Under the Skin

Posted by mouthyb | Posted in , | Posted on 3:25 PM

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This has been on my mind for the last few days, as I've been monitoring the discussion on sexual harassment and had my own experiences with it. It isn't as if I've never had the experience before, and it isn't as if I'm not familiar with the theory and law on the issue.

Several people, on the threads discussing the problem, have essentially remarked on the same thing: they really don't know what it's like to live under the conditions which spawn harassment. They swear off, in many ways, expressing opinions about harassment due to the lack of experience.

This is good, in some ways (specifically to prevent them from preventing the conversations of the people who are familiar with living under those conditions.) I think, however, that it might help them to be exposed to the concept of double consciousness, which I'm shamelessly borrowing from W. E. B. Du Bois.

His work discussed race, and with the concept of intersectionality, is safe to apply to issues of gender as well. I want to make sure everyone knows where I got the idea though, so I'm not 'stealing' a concept.

In my daily practice, the litany of the way others see me plays out as much behind my eyes as in front of them. I don't really have the choice of remaining ignorant of that litany, though I can sometimes temporarily tune it out (typically, this causes me problems because without the litany to govern my behavior, I fuck up acting like a woman.) All day, in the background, runs out a series of corrections:

Don't smile too much. Is that guy looking at me? Does he look creepy? Do I look fat in this? Why is that person staring at my tits again? Don't look at him, he might interpret it as an invitation. Make sure you're grateful to your partner, he may leave you because you make him do housework. Am I pretty? Please don't look at me. Maybe if I walk faster, no one will stop me to ask for directions or try to get my phone number. Maybe if I'm quieter, I won't get groped. Don't make eye contact. Don't show that you know you were just insulted on your face. Don't grip his hand too hard when you shake. Remember to thank him for inviting you to that hacking competition. Bring him a gift so he'll be nicer to you. Make dinner for that lover, in case he's thinking about leaving you. Be grateful. Watch your feet. Sit with your knees together. Don't touch your hair too much, he may think you're trying to flirt. Why didn't I wear makeup today? Don't get angry when you explain that this is your own work. Don't get emotional when you're casually insulted, it'll discredit you. Blouse your shirt up so your boobs are less obvious. I can't stretch here, I'm the only girl in this room. Don't ask questions, you already tried and the teacher told you your questions were stupid. Don't get mad that the guy in front of you made a 96, even though he's been asking you for help all semester long and didn't even turn in his last project until two weeks after the due date: just don't notice it. Would a stranger think I was dressed modestly? Would any of these people defend me if someone started groping me? Is this hallway too dark? Is my door locked?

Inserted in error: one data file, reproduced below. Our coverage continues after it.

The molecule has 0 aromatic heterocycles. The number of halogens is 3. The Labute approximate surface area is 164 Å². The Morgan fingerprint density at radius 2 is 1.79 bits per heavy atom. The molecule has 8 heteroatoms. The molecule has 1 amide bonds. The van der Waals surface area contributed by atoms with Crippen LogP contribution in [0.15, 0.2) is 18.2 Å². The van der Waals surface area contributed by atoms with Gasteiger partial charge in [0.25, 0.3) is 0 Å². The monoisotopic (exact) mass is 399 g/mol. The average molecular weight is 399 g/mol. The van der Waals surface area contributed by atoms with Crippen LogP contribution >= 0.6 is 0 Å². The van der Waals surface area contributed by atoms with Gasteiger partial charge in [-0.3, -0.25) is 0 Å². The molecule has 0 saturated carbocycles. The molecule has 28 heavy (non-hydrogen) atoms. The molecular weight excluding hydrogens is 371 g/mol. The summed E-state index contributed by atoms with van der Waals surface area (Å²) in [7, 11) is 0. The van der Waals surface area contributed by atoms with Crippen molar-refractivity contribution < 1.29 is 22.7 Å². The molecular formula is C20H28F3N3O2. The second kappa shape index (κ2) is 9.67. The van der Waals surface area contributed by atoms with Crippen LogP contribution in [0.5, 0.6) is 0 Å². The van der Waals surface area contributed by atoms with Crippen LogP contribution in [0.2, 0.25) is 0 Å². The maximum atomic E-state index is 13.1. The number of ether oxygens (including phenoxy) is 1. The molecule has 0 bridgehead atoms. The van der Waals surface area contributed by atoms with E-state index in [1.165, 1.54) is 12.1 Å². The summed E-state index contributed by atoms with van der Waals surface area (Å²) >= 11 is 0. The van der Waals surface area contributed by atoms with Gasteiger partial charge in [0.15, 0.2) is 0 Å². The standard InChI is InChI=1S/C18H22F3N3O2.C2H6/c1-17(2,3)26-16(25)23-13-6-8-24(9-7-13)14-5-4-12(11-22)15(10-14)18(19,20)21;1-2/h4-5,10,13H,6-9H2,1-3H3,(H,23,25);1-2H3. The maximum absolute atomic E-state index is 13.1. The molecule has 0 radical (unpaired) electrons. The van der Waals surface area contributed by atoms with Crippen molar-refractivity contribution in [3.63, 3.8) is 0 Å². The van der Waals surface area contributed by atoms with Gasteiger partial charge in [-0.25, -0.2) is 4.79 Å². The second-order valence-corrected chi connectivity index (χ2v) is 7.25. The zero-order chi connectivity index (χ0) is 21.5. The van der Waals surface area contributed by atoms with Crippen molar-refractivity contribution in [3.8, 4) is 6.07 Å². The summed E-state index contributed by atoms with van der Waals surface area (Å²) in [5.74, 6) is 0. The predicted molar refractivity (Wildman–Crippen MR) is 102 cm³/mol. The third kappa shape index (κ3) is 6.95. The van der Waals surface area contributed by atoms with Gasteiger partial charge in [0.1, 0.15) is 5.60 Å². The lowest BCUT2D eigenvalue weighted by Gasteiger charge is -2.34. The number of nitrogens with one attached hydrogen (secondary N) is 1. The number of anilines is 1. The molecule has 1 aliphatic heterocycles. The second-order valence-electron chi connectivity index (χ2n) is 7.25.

All day, irrespective of how I feel about myself, I have the litany. All day, I see myself in the reflection provided by the behavior of others, and I have to. Any sort of deviation causes me to be insulted, threatened, my sexuality to be speculated on or my credibility to be challenged.

The bastards expect me to laugh as they insult me, because it's all in good fun, isn't it? They expect me to laugh at myself for trying to get through my day, for trying to be good at something.

They expect me to laugh at myself for being alive, because it's hilarious that I think of myself in any way which could be construed as having self-respect.

Isn't it obvious that I have no right to self-respect?

I actively look for those reflections, because far more important than my self-regulation is the way I am perceived. It's more important for my safety and ability to function that I find and try to manage those reflections.

When I am at work, lecturing to the class, a part of my brain has to manage those reflections. The few times I've bothered to report students for threatening me or for demanding that I 'get into their car because no one can see me,' my peers and the bodies I complained to immediately ask what I was wearing and how I might have led the student on. I've actually been lectured on having slutty hair by a tenured faculty in my previous department, because I decided to have bangs.

When I am playing online, the commentary reminds me of those reflections: last night, one of the players spent the whole night changing his name to things like 'Lesbian Date Raper' and talking about how all women want a good dicking to help them become real women. My user name is ostensibly feminine, and my gun is named 'Pink Fluffy Lady Brainz'.

When I am home, or out with friends, I have to check those reflections. Even though I know managing those reflections will not stop someone I think of as a friend from spending the night pulling me off my chair in a bar so that I'm horizontal in his lap and squeezing my arms tight to my sides, I still have to try because if I do not, the situation gets worse.

And, horribly, part of managing my reflection is downplaying the sick feeling in my stomach because if I'm seen to need intervention, I'm not 'tough enough' for real debate. So I endure.

My entire life is shaped by another person's gaze, with the constant threat of violence and risk management inexorably woven into my daily routine. There is no activity I do, even privately, which does not have some element of risk management plaited into it.

And that, that is what it's like for me to live in this society. Those are the stakes.

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